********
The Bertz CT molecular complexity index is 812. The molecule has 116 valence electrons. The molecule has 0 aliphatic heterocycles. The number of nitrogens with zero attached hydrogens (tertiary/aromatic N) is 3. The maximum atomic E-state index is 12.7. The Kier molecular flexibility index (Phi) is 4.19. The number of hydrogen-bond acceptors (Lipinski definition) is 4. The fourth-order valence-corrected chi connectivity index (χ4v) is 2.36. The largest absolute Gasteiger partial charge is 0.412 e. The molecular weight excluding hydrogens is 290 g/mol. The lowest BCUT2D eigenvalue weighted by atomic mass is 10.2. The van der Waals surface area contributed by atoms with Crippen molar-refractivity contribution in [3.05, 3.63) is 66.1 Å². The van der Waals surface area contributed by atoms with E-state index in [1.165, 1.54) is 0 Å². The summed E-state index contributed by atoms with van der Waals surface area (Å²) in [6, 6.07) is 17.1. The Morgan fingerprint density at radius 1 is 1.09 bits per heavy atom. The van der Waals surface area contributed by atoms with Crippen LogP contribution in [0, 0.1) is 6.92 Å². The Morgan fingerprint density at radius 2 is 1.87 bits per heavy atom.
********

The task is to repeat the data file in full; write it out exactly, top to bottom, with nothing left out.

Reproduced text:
The Bertz CT molecular complexity index is 812. The molecule has 116 valence electrons. The molecule has 0 aliphatic heterocycles. The number of nitrogens with zero attached hydrogens (tertiary/aromatic N) is 3. The maximum atomic E-state index is 12.7. The Kier molecular flexibility index (Phi) is 4.19. The number of hydrogen-bond acceptors (Lipinski definition) is 4. The fourth-order valence-corrected chi connectivity index (χ4v) is 2.36. The largest absolute Gasteiger partial charge is 0.412 e. The molecular weight excluding hydrogens is 290 g/mol. The lowest BCUT2D eigenvalue weighted by atomic mass is 10.2. The van der Waals surface area contributed by atoms with Crippen molar-refractivity contribution in [3.05, 3.63) is 66.1 Å². The van der Waals surface area contributed by atoms with E-state index in [1.165, 1.54) is 0 Å². The summed E-state index contributed by atoms with van der Waals surface area (Å²) in [6, 6.07) is 17.1. The Morgan fingerprint density at radius 1 is 1.09 bits per heavy atom. The van der Waals surface area contributed by atoms with Crippen LogP contribution in [0, 0.1) is 6.92 Å². The Morgan fingerprint density at radius 2 is 1.87 bits per heavy atom.